Water Wars: How One City’s Fight Against Bechtel Ignited a Movement Battling Water Privatization

High up in the Andean valley, 8,000 feet above sea level, lies Cochabamba, Bolivia. The name, Khocha Pampa, from the indigenous Quechua, means swampy plain. Once a lush and verdant land, its waters have come under pressure from a variety of sources. The first was privatization.

This week the Feria del Agua, a water festival and fair, marked the 10th anniversary of the water wars that fought off privatization. Events to celebrate kicked off on Thursday, April 15 with a 4,000-person parade from downtown Cochabamba to the Complejo Fabril (Cochabamba Federation of Workers).

Over the next three days at the Fabriles, local groups, area residents and attendees from countries world-wide, ranging from Honduras to Italy, from Uruguay to Spain, shared information about how they self-organize. The Fabriles is an organizing space for workers and was a pivotal space for organizing meetings during the water wars in 2000.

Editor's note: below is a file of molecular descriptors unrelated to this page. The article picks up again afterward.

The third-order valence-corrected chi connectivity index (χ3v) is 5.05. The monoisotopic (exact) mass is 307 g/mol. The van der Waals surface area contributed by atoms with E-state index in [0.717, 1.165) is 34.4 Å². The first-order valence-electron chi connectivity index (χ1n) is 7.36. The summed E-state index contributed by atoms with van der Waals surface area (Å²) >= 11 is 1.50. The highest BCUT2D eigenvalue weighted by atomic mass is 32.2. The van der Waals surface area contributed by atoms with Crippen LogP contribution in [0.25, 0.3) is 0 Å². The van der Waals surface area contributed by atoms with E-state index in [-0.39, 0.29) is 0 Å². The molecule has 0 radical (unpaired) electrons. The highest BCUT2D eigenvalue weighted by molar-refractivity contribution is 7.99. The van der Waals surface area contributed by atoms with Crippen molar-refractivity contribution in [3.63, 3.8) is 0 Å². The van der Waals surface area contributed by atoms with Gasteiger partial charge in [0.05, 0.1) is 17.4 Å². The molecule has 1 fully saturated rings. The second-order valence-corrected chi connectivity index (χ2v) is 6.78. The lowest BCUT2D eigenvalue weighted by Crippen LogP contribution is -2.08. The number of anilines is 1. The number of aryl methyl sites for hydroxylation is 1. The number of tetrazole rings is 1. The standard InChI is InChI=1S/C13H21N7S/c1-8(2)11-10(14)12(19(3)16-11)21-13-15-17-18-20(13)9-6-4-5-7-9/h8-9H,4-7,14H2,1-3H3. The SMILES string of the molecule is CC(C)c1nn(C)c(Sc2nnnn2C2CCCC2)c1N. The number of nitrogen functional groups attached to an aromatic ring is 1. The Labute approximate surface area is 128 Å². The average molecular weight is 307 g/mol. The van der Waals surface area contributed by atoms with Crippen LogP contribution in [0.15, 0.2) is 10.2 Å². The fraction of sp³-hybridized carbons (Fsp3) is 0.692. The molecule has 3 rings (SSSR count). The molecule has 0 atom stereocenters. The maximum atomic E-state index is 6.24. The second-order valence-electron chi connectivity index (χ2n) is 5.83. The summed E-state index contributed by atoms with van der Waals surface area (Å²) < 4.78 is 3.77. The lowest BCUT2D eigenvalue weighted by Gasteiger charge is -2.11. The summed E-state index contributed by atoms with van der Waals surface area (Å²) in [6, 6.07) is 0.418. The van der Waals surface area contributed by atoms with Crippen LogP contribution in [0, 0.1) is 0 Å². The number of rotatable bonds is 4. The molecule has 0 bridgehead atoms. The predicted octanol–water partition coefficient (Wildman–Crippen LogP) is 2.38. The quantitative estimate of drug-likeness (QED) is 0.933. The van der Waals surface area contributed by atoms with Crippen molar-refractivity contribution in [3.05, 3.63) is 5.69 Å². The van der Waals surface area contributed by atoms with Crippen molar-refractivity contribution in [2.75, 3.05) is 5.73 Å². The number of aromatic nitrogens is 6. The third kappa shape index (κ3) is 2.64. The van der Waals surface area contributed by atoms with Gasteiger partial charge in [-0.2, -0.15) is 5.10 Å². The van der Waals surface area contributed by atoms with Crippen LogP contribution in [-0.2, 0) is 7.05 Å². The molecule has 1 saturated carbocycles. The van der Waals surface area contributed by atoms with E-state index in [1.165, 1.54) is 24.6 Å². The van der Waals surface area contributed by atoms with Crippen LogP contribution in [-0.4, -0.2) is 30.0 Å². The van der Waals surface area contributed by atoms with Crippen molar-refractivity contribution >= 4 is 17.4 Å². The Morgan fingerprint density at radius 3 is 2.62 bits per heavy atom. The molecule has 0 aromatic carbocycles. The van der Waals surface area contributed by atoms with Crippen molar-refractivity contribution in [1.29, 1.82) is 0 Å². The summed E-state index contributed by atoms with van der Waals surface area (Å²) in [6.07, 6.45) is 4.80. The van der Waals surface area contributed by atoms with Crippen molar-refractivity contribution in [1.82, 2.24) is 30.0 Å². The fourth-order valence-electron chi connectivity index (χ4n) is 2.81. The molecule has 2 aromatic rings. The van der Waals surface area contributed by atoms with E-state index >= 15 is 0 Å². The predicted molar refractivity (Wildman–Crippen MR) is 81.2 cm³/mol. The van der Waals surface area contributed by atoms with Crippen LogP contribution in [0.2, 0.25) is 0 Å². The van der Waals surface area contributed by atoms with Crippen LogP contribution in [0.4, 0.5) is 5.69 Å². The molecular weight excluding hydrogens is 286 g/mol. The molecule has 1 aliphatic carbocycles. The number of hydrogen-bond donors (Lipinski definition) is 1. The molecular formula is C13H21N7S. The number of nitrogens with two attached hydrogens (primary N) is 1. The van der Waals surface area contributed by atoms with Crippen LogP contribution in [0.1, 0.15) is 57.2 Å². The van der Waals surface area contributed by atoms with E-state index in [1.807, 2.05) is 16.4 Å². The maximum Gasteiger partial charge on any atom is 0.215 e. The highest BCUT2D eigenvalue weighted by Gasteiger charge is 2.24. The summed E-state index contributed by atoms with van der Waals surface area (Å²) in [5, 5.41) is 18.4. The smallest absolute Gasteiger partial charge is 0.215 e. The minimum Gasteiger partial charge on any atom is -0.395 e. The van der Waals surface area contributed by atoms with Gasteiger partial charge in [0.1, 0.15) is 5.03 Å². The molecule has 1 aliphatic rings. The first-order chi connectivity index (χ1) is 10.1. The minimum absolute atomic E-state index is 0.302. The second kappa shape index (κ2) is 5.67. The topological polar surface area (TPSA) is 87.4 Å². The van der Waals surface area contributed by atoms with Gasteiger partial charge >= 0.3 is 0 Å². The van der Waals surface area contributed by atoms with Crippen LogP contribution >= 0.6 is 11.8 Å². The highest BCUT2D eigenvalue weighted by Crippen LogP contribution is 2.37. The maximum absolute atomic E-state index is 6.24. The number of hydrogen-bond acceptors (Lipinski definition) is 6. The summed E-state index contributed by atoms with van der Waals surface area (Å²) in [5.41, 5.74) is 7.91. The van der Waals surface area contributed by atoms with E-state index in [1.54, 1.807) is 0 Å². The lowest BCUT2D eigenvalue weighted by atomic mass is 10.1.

The Water Wars

In 1995, World Bank Vice-President Ismail Serageldin predicted, “Many of the wars of the 20th century were about oil, but wars of the 21st century will be over water.”

And the World Bank would know. In 1997, it refused to renew $600 million dollars worth of foreign debt relief, unless Bolivia privatized its water services. So the Bolivian government, then under the leadership of Hugo Banzer (who was dictator of Bolivia from 1971 to 1978), put the municipal agency Servicio Municipal de Agua Potable y Alcantarillado (SEMAPA), which had previously controlled water, up for auction.

On September 3, 1999, in a closed-door meeting, the government signed a lucrative contract with Aguas de Tunari, a multinational consortium of companies and a subsidiary of San Francisco-based Bechtel corporation. Aguas de Tunari was the sole bidder, won the contract and was henceforth to provide water to all the residents of Cochabamba.